Cirey was not interrupted. He visited Paris, and also on several occasions left France, but his movements are not easily traced. Voltaire was at Brussels with Madame du Châtelet, in 1740, when Frederick William died, and he soon received an invitation from his successor, Frederick, to visit him. The first meeting of the new King of Prussia and Voltaire took place at a small chateau near Cleves, and is described by Voltaire in his amusing Memoires. When Frederick was princeroya!, he had written a treatise entitled “ Anti-Machiavel," which he sent to Voltaire, who was then at Brussels, to correct and get it printed. Voltaire had given it to a Dutch bookseller ; but on the accession of Frederick, seeing what his political schemes were, and anticipating, as he says, the invasion of Silesia, he suggested to his majesty that this was not precisely the time for the “ Anti-Machiavel” to appear, and he obtained the king's permission to stop the publication, for which purpose he visited Holland. But the bookseller's demands were high; and the king, who did not like parting with his money, and was at least not sorry to see his work printed, preferred having it published for nothing to paying anything in order to stop the publication. While Voltaire was in Holland, the Emperor Charles VI. died, and Frederick began to make preparations for his campaigns. Voltaire visited him at Berlin, but on Frederick's setting out for Silesia, he returned to Brussels. From Brussels he went to Lille, where his tragedy of “ Maho. met” was acted (1741); but though he had at first obtained the permission of the Cardinal de Fleury to have it acted at Paris, the representation was prevented by the intrigues of some zealots, who saw or affected to see in it an irreligious tendency. “ Mahomet " was not acted at Paris till 1751.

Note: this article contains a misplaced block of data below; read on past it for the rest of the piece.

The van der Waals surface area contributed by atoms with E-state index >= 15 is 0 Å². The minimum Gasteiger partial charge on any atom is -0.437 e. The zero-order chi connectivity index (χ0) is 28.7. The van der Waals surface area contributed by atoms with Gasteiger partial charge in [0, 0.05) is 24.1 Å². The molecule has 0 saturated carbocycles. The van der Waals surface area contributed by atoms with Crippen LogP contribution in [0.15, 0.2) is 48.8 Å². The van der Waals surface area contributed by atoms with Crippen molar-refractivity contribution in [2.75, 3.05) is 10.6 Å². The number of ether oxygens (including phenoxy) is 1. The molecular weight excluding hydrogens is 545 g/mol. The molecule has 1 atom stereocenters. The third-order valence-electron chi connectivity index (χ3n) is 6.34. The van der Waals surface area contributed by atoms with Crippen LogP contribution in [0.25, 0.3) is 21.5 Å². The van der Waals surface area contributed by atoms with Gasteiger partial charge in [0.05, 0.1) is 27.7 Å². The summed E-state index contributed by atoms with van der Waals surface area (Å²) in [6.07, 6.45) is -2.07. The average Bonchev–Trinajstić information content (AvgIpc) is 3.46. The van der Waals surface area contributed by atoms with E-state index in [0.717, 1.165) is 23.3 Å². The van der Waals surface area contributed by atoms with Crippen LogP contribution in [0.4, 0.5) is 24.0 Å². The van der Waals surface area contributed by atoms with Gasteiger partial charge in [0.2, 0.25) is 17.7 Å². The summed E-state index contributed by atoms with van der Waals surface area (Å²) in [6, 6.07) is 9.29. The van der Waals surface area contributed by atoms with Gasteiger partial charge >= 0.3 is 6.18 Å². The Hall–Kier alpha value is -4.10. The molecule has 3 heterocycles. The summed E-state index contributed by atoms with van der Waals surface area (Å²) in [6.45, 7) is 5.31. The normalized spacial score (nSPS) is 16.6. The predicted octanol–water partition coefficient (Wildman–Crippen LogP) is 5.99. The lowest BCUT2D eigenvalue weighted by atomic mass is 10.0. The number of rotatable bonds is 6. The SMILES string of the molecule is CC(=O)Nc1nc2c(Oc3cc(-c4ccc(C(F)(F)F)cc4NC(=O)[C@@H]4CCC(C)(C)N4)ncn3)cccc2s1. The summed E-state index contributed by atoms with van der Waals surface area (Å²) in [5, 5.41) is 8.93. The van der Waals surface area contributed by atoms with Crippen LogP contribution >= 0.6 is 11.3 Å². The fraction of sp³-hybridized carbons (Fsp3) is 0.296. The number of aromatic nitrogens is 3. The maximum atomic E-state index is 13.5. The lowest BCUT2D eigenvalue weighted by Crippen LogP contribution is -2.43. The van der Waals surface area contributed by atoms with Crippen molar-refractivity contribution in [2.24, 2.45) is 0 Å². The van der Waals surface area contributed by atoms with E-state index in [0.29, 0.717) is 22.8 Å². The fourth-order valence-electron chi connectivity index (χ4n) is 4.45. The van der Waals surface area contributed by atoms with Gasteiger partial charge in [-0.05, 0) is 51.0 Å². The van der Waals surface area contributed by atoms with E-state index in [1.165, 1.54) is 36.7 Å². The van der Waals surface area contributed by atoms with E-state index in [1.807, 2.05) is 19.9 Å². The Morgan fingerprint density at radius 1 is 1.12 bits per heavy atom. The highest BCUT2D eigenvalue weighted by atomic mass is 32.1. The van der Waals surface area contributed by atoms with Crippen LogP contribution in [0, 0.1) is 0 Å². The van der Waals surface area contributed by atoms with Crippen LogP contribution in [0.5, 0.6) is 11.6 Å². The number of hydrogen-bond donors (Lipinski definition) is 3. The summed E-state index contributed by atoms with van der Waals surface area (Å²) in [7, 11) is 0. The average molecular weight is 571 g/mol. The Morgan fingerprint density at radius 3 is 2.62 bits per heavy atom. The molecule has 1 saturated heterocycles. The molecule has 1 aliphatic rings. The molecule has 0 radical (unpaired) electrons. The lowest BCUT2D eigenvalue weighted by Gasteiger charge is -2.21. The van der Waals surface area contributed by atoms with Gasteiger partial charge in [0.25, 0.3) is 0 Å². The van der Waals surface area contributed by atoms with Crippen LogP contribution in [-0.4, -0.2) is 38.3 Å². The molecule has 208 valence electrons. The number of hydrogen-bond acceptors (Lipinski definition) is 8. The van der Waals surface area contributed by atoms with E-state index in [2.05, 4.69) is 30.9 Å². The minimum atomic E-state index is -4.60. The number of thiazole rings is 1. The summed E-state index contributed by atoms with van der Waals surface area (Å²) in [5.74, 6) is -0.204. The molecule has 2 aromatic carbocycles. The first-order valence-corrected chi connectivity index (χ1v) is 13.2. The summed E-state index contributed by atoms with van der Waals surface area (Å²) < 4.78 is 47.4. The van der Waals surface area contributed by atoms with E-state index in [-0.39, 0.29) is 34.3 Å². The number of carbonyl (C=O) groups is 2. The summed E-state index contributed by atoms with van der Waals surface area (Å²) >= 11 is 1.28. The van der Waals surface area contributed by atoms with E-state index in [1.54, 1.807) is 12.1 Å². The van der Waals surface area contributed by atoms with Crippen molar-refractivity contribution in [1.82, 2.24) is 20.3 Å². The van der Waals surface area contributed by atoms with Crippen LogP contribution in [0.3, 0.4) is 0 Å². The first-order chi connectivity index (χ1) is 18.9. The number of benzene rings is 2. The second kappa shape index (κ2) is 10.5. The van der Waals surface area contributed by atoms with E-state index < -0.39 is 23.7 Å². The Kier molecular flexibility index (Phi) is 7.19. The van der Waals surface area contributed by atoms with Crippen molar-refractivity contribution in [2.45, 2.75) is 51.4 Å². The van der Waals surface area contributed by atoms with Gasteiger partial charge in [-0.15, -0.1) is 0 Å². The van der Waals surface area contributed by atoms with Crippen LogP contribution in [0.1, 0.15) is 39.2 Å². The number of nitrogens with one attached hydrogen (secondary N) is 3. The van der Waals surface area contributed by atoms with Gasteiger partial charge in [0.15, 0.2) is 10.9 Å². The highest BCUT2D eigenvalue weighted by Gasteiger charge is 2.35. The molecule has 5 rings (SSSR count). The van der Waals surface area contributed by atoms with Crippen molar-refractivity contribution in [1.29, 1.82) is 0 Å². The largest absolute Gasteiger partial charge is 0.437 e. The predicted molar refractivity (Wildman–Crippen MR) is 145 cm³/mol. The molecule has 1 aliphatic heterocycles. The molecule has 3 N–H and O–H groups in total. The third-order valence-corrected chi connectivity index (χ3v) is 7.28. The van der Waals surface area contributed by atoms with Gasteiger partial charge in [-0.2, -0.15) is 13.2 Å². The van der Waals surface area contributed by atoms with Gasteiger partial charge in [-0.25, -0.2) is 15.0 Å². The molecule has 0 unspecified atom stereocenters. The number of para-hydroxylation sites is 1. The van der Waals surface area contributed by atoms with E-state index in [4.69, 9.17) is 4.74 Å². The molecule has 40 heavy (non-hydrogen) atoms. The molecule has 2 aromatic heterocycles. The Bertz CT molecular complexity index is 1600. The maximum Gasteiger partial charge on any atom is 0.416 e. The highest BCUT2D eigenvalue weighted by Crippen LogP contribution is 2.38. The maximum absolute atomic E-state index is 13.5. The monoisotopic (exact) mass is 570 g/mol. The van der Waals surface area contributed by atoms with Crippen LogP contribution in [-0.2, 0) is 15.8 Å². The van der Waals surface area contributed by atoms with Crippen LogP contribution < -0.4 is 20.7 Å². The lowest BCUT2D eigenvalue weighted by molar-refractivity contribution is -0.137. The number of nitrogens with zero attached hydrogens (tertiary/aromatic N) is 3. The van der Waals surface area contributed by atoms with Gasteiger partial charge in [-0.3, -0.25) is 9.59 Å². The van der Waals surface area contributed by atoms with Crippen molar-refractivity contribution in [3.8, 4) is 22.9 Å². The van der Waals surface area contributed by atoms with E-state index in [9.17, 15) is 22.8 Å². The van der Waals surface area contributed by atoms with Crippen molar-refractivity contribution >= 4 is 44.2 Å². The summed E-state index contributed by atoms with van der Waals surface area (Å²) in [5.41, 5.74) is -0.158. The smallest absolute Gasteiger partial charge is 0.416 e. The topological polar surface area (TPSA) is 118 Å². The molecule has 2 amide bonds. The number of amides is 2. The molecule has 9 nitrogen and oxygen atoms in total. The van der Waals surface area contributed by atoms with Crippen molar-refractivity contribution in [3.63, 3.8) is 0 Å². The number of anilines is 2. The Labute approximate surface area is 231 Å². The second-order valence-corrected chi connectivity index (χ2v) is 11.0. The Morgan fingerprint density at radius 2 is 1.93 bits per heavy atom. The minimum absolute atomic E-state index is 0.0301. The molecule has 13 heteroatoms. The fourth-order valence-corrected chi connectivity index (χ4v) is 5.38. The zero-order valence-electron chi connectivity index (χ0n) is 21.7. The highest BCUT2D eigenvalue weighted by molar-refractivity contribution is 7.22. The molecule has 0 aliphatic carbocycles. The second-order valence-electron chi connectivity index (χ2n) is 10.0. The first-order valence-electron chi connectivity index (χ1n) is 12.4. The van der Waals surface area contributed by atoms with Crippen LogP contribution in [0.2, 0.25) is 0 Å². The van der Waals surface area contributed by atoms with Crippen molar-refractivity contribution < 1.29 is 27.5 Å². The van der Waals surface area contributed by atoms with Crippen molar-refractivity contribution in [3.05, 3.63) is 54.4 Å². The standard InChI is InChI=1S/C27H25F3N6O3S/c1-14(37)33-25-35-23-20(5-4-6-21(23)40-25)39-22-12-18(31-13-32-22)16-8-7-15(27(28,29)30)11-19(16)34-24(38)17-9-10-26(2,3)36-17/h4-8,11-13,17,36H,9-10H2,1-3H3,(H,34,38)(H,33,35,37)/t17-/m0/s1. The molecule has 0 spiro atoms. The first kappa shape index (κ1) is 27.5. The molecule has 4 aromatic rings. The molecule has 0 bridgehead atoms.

At this time Voltaire was selected to conclude a treaty of alliance with the king of Prussia, and he executed his commission better than most diplomatists; but he was left without his reward. The mistress of Louis XV. was vexed that all Vol. taire's letters from Berlin had passed through the hands of Madame du Châtelet, instead of her own: she revenged herself by causing the dismissal of M. Amelot, the minister for foreign affairs, from whom Voltaire had received his instructions : and Voltaire's hopes were thus disappointed.

The mistress herself was soon dismissed ; and on her death, which followed shortly after, it was necessary for Louis to have a new favourite, and Mademoiselle Poisson, subsequently known as Madame de Pompadour, filled the vacant place. Voltaire was already acquainted with her, and, as he says, was in her confidence. Through her interest, he was made one of the forty members of the Academy, in the place of Bouhier (1746); and he was also appointed historiographer of France, and received the place of gentilhomme ordinaire de la chambre du roi. “I concluded,” says Voltaire, " that to make the smallest fortune, it was better to say four words to the mistress of a king than to write a hundred volumes.”

During their residence at Cirey, Voltaire aud Madame du Châtelet occasionally visited King Stanislaus at his little court of Luneville, which Voltaire has sketched in his usual happy way. Here Madame du Châtelet fell violently in love with M. de St. Lambert. The intrigue was discovered, and she died in child-bed at the age of forty-three. After her death, her husband opened a ring concealing a portrait which had once been his own, Voltaire knew that he had replaced the duke of Richelieu, and he had now the mortification to see that St. Lambert had replaced him. “Monsieur le Marquis," he said to the unhappy husband,“ this is a discovery which does no honour to either of us."

Voltaire returned to Paris, and resumed his literary labours. King Frederick, who had not been able to induce him to visit Prussia during the lifetime of Madame du Châtelet, now renewed his invitation, and after some hesitation Voltaire went to